Sat | Aug 19, 2017

Jose Marti school at 40 - From controversy to acceptance

Published:Monday | January 9, 2017 | 1:08 AM
Members of the Jose Marti Technical High School Cadet Corps on parade at the school’s 2014 Boys’ Day at Twickenham Park, St. Catherine.
A section of the José Marti Technical High School.
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Even before the Jose Marti School at Twickenham Park, St Catherine opened its doors 40 years ago, the controversy surrounding its construction in then democratic socialist Jamaica by communist Cuba at the height of the Cold War did not escape the attention of then Prime Minister Michael Manley.

At the handing over ceremony where he was presented with the symbolic key to the educational institution, Manley, according to The Gleaner's report dated December 6, 1976, had this to say:

"This school has been one of the most controversial events in recent local political history and I think it is important for us to examine the reason why this is so. We should examine for ourselves why such a good gift was made to seem sinister," he said.

"I'll give you one reason. The Third World was born out of domination. Our people have been dominated from outside for a long time and one common factor among Third World countries is the determination of its members to escape from the domination and to build a world where domination by one country of another does not take place," Manley added.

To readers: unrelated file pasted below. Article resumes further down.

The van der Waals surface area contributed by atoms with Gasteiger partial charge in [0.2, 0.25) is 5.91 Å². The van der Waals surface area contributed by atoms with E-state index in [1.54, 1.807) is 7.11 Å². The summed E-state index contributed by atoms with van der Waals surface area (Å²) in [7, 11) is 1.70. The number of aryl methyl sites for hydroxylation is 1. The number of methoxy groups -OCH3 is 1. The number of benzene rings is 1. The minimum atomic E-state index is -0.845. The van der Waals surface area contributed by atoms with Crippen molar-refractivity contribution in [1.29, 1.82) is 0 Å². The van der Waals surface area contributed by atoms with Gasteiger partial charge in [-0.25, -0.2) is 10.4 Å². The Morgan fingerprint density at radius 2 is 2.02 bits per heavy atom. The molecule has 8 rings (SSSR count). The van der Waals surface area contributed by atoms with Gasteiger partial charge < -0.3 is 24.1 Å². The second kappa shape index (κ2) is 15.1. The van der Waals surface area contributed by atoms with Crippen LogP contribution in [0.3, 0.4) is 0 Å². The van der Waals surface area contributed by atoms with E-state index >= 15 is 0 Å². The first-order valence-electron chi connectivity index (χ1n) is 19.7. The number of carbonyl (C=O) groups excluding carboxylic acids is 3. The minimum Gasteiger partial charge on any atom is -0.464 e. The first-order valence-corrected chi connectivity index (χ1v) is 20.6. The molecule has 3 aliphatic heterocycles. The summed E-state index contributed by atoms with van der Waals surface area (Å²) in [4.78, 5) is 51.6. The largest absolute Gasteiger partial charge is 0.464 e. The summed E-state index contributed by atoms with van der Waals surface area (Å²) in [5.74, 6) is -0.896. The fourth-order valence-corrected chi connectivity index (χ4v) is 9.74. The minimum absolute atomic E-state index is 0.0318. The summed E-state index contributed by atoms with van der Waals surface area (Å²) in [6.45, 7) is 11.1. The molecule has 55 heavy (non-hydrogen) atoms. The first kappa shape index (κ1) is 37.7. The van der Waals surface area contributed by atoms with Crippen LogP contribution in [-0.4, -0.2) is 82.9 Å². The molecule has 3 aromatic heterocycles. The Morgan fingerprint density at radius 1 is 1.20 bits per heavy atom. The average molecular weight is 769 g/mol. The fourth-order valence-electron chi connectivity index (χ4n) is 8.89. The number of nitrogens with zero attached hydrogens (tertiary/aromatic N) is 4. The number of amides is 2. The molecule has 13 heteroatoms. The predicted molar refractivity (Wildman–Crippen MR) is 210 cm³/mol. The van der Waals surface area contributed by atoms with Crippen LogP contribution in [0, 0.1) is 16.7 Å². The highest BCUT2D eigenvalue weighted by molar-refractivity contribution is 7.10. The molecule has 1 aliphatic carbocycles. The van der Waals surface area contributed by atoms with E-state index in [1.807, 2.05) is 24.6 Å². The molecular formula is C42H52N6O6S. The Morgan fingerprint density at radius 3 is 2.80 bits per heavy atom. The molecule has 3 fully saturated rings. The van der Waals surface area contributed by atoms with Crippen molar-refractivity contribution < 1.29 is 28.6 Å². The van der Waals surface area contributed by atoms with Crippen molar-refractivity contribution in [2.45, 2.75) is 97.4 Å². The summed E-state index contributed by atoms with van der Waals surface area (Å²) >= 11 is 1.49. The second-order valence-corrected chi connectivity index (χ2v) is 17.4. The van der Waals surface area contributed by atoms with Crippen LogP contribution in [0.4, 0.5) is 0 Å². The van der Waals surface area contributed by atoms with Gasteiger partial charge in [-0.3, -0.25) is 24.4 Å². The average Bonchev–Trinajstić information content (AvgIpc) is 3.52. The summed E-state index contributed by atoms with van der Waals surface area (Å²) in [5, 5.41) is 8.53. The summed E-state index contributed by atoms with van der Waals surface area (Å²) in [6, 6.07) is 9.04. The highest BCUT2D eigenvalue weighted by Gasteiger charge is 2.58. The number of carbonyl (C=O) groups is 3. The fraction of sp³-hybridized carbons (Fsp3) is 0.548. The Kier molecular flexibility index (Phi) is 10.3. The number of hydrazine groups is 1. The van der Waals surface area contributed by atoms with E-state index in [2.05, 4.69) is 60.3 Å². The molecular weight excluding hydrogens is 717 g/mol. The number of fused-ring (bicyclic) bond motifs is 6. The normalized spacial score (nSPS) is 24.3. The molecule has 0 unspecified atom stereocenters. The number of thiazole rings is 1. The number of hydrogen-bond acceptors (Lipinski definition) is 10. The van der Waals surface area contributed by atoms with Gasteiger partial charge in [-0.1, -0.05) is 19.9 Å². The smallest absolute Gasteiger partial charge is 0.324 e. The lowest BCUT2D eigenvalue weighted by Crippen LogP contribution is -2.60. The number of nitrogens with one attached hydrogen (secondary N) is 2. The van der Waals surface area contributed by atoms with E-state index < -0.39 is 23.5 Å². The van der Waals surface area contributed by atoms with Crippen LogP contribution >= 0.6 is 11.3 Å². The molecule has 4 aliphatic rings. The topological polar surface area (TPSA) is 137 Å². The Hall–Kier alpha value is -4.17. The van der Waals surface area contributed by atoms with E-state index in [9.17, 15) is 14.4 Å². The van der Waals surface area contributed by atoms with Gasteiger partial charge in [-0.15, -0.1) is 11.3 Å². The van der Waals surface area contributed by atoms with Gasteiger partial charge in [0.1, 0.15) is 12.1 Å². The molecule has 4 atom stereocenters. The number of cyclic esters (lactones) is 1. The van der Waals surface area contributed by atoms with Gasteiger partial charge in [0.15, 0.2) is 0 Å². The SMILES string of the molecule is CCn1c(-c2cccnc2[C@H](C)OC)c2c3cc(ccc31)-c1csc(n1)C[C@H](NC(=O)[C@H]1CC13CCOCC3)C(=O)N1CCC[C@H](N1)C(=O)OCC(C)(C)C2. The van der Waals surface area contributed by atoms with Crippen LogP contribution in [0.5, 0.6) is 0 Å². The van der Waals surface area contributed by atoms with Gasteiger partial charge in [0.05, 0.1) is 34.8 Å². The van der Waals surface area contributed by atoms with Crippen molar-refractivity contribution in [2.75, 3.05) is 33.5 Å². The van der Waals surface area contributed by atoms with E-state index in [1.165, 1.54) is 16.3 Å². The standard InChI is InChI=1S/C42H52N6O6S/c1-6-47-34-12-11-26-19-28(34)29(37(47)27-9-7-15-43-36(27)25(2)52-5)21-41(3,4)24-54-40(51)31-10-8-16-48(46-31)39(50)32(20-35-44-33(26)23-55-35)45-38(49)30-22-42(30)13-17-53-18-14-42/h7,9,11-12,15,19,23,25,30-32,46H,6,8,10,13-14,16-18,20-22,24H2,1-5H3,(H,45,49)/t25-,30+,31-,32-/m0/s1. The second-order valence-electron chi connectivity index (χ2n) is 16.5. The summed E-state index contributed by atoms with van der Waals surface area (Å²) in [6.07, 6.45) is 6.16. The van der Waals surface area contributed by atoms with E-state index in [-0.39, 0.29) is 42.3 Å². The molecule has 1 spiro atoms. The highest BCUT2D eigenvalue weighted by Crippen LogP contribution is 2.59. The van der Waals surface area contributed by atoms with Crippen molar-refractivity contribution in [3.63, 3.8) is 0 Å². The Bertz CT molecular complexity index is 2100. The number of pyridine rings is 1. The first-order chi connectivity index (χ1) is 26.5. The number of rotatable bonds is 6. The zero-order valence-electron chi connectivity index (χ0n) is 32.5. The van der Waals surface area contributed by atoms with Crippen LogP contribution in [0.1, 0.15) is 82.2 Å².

Before handing over the symbolic key, then Cuban Ambassador to Jamaica, Ramon Pez Ferro, himself highlighting the contentious issue, said that perhaps in no other country before has there been a group of workers, technicians and other professionals subjected to such cruel attacks of slander, malicious and unjust political propaganda as has been the case with the brigade of Cuban workers.

Defending the decision to gift Jamaica with the school, the Ambassador said: "We can state categorically that mere fantasy and invention are the bases of the rumours and accusations made against the Cubans here, which range from the story that they were coming as soldiers to invade Jamaica to the most recent one, which presents them carrying weapons and engaged in mysterious activities."

He added: "The reality is not one of story and gossip. The reality is the school. ... Here is the school already completed, which was really what the Cubans were here for."

Just over a month later, on January 10, 1977 the institution was inaugurated as a secondary school, with boarding facilities for 560 boys and girls drawn from the island's 14 parishes.

Among the activities that continued to fuel the rumour mill following the opening was a visit to the school by the late Cuban President Fidel Castro, who landed there in one of his country's helicopters and gifted the school with four buses.

 

Working, studying to be the total man

 

Over time, it appears that it has generally come to accepted that the Jose Marti School, named after Cuba's National Hero Jose Julian Marti, is a gift from the government and people of Cuba to the government and people of Jamaica.

In its initial stage the school was fully equipped and incorporated features of both high and secondary schools, including a mix of academic and practical activities.